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Approaching suspected materials in order to check them is not always possible without risk. A new technology for the stand-off detection of trace quantities of explosives is under development has been awarded $10.7 million under the US Intelligence Advanced Research Programs Activity (IARPA) developmental funding scheme.

The first phase of the development process by Block MEMS, specializing in photonics-based threat detection technologies, succeeded in creating a stand-off detection of trace quantities of explosives and other threats on multiple surfaces, using a benchtop system based around quantum cascade lasers (QCLs). The process takes only a few seconds.

The project has won the funding under IARPA’s “Standoff Illuminator for Measuring Absorbance and Reflectance Infrared Light Signatures” (SILMARILS) program, aimed at developing a portable system for real-time stand-off detection and identification of trace chemical residues on surfaces using active infrared spectroscopy, at a range of 30 meters.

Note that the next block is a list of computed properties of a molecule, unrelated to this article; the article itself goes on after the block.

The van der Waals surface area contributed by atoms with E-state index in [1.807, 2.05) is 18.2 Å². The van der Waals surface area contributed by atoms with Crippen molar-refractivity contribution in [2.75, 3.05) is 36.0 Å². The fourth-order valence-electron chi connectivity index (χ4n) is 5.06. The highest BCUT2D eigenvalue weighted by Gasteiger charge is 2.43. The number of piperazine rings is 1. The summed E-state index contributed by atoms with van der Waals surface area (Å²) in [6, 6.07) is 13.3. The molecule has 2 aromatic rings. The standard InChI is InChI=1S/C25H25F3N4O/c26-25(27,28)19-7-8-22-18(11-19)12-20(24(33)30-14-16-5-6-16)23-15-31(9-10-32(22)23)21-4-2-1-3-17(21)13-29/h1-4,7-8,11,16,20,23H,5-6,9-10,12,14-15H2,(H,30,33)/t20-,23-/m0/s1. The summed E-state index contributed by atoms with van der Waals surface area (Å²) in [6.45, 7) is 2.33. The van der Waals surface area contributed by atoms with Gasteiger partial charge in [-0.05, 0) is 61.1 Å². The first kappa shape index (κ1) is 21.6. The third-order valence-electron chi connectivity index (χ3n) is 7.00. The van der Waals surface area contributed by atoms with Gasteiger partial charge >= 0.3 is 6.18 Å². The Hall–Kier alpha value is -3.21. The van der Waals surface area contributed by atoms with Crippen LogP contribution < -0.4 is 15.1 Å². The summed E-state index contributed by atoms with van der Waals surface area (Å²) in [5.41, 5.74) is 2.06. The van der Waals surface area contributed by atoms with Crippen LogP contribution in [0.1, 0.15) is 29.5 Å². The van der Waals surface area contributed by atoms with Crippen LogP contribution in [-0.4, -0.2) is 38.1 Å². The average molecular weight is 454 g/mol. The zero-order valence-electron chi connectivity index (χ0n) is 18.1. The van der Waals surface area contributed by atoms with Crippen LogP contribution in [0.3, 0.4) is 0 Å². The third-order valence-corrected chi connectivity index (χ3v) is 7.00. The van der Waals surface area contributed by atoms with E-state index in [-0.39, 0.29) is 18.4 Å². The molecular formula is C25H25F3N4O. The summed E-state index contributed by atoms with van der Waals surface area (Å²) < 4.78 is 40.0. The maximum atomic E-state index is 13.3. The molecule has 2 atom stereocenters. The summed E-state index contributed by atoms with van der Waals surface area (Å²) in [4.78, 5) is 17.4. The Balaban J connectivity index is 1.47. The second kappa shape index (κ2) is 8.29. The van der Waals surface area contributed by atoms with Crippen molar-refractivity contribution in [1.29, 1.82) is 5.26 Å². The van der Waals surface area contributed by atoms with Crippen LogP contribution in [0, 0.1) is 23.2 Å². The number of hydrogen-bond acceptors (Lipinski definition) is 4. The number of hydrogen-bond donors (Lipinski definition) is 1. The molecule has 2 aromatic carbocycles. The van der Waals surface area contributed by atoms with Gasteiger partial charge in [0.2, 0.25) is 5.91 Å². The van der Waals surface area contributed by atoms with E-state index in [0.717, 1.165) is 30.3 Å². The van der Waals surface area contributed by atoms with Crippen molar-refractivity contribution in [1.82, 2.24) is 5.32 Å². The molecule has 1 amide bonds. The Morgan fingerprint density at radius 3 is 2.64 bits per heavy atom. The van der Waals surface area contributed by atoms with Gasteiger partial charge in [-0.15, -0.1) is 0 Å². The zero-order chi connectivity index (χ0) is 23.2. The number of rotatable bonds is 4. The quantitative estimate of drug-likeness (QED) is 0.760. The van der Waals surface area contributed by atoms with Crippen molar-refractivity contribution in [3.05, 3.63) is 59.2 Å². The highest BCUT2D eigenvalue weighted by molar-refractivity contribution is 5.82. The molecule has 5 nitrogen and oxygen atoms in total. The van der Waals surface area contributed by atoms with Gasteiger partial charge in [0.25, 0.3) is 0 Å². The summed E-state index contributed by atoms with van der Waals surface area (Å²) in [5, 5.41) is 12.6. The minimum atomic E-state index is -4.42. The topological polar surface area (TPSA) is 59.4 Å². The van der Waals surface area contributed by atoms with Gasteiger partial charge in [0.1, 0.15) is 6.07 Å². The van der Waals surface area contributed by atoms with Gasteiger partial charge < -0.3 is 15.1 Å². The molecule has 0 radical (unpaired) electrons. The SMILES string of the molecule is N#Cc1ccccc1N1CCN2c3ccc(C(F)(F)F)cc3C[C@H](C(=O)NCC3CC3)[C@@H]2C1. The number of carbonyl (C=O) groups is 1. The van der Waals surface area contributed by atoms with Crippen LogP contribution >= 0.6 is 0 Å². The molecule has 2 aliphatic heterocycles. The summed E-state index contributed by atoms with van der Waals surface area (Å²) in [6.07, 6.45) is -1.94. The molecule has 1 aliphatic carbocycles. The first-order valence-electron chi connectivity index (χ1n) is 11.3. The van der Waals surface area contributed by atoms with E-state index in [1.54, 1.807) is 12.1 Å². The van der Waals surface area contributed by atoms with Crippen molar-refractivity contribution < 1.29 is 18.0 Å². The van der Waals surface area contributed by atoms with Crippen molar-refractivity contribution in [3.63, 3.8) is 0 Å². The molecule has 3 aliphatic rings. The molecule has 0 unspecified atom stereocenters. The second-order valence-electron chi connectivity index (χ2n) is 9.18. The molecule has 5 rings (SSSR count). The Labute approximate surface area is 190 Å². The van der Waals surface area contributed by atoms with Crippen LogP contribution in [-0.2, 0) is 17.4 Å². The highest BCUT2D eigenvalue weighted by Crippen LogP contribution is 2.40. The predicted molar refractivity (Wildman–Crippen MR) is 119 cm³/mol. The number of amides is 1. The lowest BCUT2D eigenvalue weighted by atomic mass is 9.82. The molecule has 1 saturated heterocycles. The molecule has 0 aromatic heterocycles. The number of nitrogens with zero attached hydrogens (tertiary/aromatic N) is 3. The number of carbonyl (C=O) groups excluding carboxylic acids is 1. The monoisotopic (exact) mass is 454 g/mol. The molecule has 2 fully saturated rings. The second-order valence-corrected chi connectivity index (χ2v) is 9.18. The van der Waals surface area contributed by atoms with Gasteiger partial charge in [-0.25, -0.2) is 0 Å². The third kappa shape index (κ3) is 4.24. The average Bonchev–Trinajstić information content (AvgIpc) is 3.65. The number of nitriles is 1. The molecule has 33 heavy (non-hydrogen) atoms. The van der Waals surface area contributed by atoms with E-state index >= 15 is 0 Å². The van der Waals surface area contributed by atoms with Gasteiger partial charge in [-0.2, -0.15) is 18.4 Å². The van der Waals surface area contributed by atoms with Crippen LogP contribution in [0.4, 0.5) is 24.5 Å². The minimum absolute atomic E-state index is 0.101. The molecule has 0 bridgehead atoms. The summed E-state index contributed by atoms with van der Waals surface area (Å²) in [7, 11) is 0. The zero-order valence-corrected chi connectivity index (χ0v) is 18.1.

According to optics.org, specific applications envisaged for the developed technology include airport scanning of hands and clothes for signs of narcotics or explosives, or forensic analysis of the pavement around the area of a chemical release. The ability to not only detect chemical warfare agents (CWAs), but explosives and pharmaceutical-based agents as well at these stand-off distances is addressing a strong need within the intelligence community, the Defense Department and the Department of Homeland Security, says the firm.

The SILMARILS capability will reportedly revolutionize the field of chemical security, ranging from protection of soft targets against explosive terrorist attacks and faster check-in lines at transportation terminals and airports, to detection of CWAs and better surveying of contaminated ground and surfaces.